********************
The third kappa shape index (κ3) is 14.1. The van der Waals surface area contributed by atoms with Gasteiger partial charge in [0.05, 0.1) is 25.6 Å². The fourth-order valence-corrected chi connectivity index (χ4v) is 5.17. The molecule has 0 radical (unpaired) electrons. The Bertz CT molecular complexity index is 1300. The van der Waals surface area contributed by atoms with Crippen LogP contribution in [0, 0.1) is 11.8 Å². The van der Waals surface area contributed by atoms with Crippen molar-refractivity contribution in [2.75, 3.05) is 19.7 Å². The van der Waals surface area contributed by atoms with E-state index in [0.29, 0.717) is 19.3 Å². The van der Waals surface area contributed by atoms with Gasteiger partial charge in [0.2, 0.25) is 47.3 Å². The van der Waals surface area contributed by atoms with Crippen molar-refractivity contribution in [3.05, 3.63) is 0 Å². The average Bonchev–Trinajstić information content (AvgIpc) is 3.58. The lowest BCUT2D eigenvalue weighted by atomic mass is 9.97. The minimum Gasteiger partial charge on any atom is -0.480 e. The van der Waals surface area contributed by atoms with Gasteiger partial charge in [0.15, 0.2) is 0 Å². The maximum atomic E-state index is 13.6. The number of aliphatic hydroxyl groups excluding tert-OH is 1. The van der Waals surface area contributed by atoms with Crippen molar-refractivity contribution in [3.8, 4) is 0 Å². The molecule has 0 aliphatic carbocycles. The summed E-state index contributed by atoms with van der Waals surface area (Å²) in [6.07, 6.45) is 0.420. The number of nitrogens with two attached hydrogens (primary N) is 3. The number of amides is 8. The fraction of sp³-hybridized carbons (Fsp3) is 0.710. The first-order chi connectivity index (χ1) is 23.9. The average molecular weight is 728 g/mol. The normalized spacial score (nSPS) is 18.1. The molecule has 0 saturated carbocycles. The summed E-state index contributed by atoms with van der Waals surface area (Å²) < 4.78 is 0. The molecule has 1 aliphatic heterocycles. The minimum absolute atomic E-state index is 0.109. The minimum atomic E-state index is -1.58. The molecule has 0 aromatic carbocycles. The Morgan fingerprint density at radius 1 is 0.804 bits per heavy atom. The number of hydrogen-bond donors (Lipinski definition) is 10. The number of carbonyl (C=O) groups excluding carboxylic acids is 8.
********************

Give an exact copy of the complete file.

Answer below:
The third kappa shape index (κ3) is 14.1. The van der Waals surface area contributed by atoms with Gasteiger partial charge in [0.05, 0.1) is 25.6 Å². The fourth-order valence-corrected chi connectivity index (χ4v) is 5.17. The molecule has 0 radical (unpaired) electrons. The Bertz CT molecular complexity index is 1300. The van der Waals surface area contributed by atoms with Crippen LogP contribution in [0, 0.1) is 11.8 Å². The van der Waals surface area contributed by atoms with Crippen molar-refractivity contribution in [2.75, 3.05) is 19.7 Å². The van der Waals surface area contributed by atoms with E-state index in [0.29, 0.717) is 19.3 Å². The van der Waals surface area contributed by atoms with Gasteiger partial charge in [0.2, 0.25) is 47.3 Å². The van der Waals surface area contributed by atoms with Crippen molar-refractivity contribution in [3.05, 3.63) is 0 Å². The average Bonchev–Trinajstić information content (AvgIpc) is 3.58. The lowest BCUT2D eigenvalue weighted by atomic mass is 9.97. The minimum Gasteiger partial charge on any atom is -0.480 e. The van der Waals surface area contributed by atoms with Gasteiger partial charge in [0.15, 0.2) is 0 Å². The maximum atomic E-state index is 13.6. The number of aliphatic hydroxyl groups excluding tert-OH is 1. The van der Waals surface area contributed by atoms with Crippen molar-refractivity contribution in [3.8, 4) is 0 Å². The molecule has 0 aliphatic carbocycles. The summed E-state index contributed by atoms with van der Waals surface area (Å²) in [6.07, 6.45) is 0.420. The number of nitrogens with two attached hydrogens (primary N) is 3. The number of amides is 8. The fraction of sp³-hybridized carbons (Fsp3) is 0.710. The first-order chi connectivity index (χ1) is 23.9. The average molecular weight is 728 g/mol. The normalized spacial score (nSPS) is 18.1. The molecule has 0 saturated carbocycles. The summed E-state index contributed by atoms with van der Waals surface area (Å²) < 4.78 is 0. The molecule has 1 aliphatic heterocycles. The minimum absolute atomic E-state index is 0.109. The minimum atomic E-state index is -1.58. The molecule has 0 aromatic carbocycles. The Morgan fingerprint density at radius 1 is 0.804 bits per heavy atom. The number of hydrogen-bond donors (Lipinski definition) is 10. The number of carbonyl (C=O) groups excluding carboxylic acids is 8.